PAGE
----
How to Sue an Insurance Company for Denying Your Claim

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When you break or do not follow the terms of your insurance policy, you will sue the insurance provider. Specific breaches include failure to pay claims in a timely manner, failure to pay claims filed reasonably or allegations in bad faith. Luckily, there are a variety of laws aimed at protecting consumers such as you, and it is not unusual to sue an insurer.

It is difficult to cope with collateral loss, accidents, a loved one’s death or some other misfortune. And it is easy to feel stressed if you are forced to deal with your insurance provider. Learn all about the reasons for refusing your claim or any wrongdoing by your insurance provider.

Reasons an Insurance Company May Deny Your Claim

There are many grounds for an insurance provider to deny you your offer, some of them valid, others not. Two of the most common explanations are:

  • Lack of coverage: They may argue that your claim isn’t covered by your insurance policy. Examine your policy’s exclusions section to better understand what’s not covered. Ambiguities in the policy are judged in favor of the policyholder, not the insurer.
  • Application errors: An insurer may claim you made certain misrepresentations on your original application that nullify the coverage of your policy.
  • Claim errors: Check your policy to see what the requirements are for notifying the insurance company of a claim. Some timelines are as short as 24 hours.
  • Insurance fraud: Submitting false or exaggerated claims can amount to insurance fraud, carrying civil and criminal consequences.
  • Bad faith denial: Of course, they won’t give you this reason, but an insurer might offer many justifications, couched in confusing policy jargon, to simply disguise the fact that they just don’t want to pay for the claim

When Can I Sue the Insurance Company for Denying My Claim?

Each insurer’s policyholders have several obligations. They must comply with the terms of the contract (the policy), behave in good faith and prevent unfair trade practices. Their specific responsibilities vary from state to state, despite the general state legislation for the insurance industry. Nevertheless, the insurance provider usually needs to refrain from the following:

  • An inadequate and delayed investigation into the claim
  • Refusing to pay a claim where liability is reasonably clear
  • Failing to approve or deny a claim within a reasonable or specified timeframe
  • Denying a claim with little or no explanation as to the reason for the denial
  • Failing to defend you in a liability lawsuit where at least one of the claims is potentially covered by your liability policy
  • Denying a claim based on an application misstatement after the period of contestability has past

You can look at suing the insurance provider if you think the claim has been unfairly rejected and your insurer appears not to budget. If you believe your insurance policy is unreasonable, you should also think about hiring an insurance lawyer before your claim is rejected. Often an experienced insurance firm can help persuade the client to better comply with its obligations and to accept a reasonable settlement.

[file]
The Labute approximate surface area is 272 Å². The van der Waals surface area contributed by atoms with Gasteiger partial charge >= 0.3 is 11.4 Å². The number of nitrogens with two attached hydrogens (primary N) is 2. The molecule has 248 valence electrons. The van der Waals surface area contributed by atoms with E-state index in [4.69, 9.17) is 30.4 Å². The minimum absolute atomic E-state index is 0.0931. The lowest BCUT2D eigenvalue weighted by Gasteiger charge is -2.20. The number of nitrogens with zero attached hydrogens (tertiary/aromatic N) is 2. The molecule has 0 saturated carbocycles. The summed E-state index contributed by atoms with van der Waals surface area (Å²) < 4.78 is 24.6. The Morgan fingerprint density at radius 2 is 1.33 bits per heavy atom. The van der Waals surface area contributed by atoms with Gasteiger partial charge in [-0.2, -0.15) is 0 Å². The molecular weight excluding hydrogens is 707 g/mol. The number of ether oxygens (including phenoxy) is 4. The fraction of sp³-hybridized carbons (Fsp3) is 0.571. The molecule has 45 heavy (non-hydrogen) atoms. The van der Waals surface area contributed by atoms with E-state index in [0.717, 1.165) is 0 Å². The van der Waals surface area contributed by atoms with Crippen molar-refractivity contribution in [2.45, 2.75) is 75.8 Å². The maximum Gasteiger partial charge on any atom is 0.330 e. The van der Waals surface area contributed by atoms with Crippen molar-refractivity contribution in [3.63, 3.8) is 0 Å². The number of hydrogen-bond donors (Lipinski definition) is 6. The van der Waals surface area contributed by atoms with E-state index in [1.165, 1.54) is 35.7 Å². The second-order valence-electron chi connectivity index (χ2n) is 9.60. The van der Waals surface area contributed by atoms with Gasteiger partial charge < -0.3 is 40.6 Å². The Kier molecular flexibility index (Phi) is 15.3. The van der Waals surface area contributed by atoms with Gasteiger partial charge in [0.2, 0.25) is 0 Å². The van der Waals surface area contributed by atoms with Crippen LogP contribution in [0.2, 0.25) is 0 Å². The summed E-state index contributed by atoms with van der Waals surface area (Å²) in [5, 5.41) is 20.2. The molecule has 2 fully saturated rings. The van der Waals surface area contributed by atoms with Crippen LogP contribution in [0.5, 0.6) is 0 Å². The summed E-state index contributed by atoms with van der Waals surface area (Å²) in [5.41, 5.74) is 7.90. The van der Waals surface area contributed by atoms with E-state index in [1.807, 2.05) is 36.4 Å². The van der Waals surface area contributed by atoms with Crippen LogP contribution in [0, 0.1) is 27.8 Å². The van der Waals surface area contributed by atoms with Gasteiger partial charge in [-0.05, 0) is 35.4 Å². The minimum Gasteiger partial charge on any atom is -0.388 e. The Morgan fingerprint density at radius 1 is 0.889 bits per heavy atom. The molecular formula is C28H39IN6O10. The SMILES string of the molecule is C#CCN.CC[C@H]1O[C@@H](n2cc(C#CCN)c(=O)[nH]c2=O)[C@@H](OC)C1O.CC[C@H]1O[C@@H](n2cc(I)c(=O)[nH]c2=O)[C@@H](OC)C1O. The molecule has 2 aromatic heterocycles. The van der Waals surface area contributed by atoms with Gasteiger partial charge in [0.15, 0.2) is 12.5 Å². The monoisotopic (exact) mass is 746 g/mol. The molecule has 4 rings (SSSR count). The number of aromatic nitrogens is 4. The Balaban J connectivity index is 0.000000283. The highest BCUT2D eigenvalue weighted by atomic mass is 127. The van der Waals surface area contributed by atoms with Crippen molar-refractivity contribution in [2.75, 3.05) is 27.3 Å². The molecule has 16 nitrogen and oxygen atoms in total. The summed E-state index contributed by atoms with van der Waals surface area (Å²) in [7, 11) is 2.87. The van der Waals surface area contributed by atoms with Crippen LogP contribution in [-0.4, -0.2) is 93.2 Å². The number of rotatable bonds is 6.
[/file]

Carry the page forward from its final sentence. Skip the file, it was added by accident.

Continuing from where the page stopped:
What Types of Legal Action Can I Take Against My Insurance Company?

Again, each state has its own statutes and case law regulating the insurance industry, and these include the types of lawsuits you can bring against an insurer. Every state allows for a breach of contract action since your insurance policy is a type of contract. Many states also allow you to pursue a bad faith tort lawsuit. Additionally, you may be able to sue under your state’s unfair trade practices laws. Many states have codes or statutes which pertain directly to trade practices within the insurance industry.

An insurance attorney can explain the kinds of damages available to you, since each state has different rules about the types of damages you can pursue in a given lawsuit. However, compensatory damages, such as medical expenses and lost wages, are available in each of these kinds of lawsuits. On the other hand, punitive damages are only available in some cases and may be limited by state law or the court.

Tips for Suing the Insurance Company for a Denied Claim

Whether you’re currently considering suing your insurance company or not, it’s always best to be prepared and keep detailed records. Some ideas to keep in mind include:

  • Document any correspondence with the insurance company and its representatives. Keep copies of emails and take notes of phone conversations, including dates and the names of representatives. Stay calm and assume they’re recording your calls.
  • Maintain records of your insured property, including receipts and pictures of what’s insured. Take pictures of a property, like your car or home, immediately after an accident.
  • Keep track of expenses you incur, such as medical bills, repairs, attorney’s fees, and lost wages. Be honest in your assessments and record-keeping.
  • Choose an attorney with extensive experience in insurance litigation. Insurance law can be complex, time-consuming, and expensive.

If you do decide to sue your insurer, having this sort of documentation will help your attorney present a strong case.

Don’t Go Up Against Your Insurance Company Alone

When you intend to sue your insurers for refusing your claim or for committing any wrongdoing, it is time to look for a professional insurance lawyer who is willing to protect your interests. Besides an uncooperative insurer’s nightmare, you have already had to deal with incidents that lead to the insurance claim. You can also trust that the insurance firm will be well-equipped to protect its clients with their own team of qualified attorneys. Call an insurance agent today to assess the standard of risk.